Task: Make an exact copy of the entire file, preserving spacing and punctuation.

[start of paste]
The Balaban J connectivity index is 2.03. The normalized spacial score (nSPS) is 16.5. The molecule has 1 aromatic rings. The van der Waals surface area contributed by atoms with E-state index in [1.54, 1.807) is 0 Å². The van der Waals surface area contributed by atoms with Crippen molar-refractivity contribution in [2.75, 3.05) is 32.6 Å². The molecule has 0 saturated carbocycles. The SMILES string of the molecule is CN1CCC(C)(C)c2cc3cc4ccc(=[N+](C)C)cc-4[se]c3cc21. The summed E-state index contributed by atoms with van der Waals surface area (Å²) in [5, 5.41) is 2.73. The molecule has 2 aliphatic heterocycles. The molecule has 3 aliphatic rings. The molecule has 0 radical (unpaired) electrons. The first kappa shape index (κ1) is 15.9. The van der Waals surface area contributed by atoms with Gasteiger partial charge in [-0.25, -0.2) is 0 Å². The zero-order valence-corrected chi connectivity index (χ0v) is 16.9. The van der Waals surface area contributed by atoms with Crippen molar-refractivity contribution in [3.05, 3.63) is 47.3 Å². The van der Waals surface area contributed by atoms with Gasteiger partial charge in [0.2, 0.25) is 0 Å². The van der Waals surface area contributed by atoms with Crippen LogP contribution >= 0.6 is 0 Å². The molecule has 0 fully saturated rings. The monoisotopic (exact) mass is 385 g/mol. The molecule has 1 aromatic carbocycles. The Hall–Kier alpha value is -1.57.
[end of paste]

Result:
The Balaban J connectivity index is 2.03. The normalized spacial score (nSPS) is 16.5. The molecule has 1 aromatic rings. The van der Waals surface area contributed by atoms with E-state index in [1.54, 1.807) is 0 Å². The van der Waals surface area contributed by atoms with Crippen molar-refractivity contribution in [2.75, 3.05) is 32.6 Å². The molecule has 0 saturated carbocycles. The SMILES string of the molecule is CN1CCC(C)(C)c2cc3cc4ccc(=[N+](C)C)cc-4[se]c3cc21. The summed E-state index contributed by atoms with van der Waals surface area (Å²) in [5, 5.41) is 2.73. The molecule has 2 aliphatic heterocycles. The molecule has 3 aliphatic rings. The molecule has 0 radical (unpaired) electrons. The first kappa shape index (κ1) is 15.9. The van der Waals surface area contributed by atoms with Gasteiger partial charge in [-0.25, -0.2) is 0 Å². The zero-order valence-corrected chi connectivity index (χ0v) is 16.9. The van der Waals surface area contributed by atoms with Crippen molar-refractivity contribution in [3.05, 3.63) is 47.3 Å². The van der Waals surface area contributed by atoms with Gasteiger partial charge in [0.2, 0.25) is 0 Å². The van der Waals surface area contributed by atoms with Crippen LogP contribution >= 0.6 is 0 Å². The molecule has 0 fully saturated rings. The monoisotopic (exact) mass is 385 g/mol. The molecule has 1 aromatic carbocycles. The Hall–Kier alpha value is -1.57.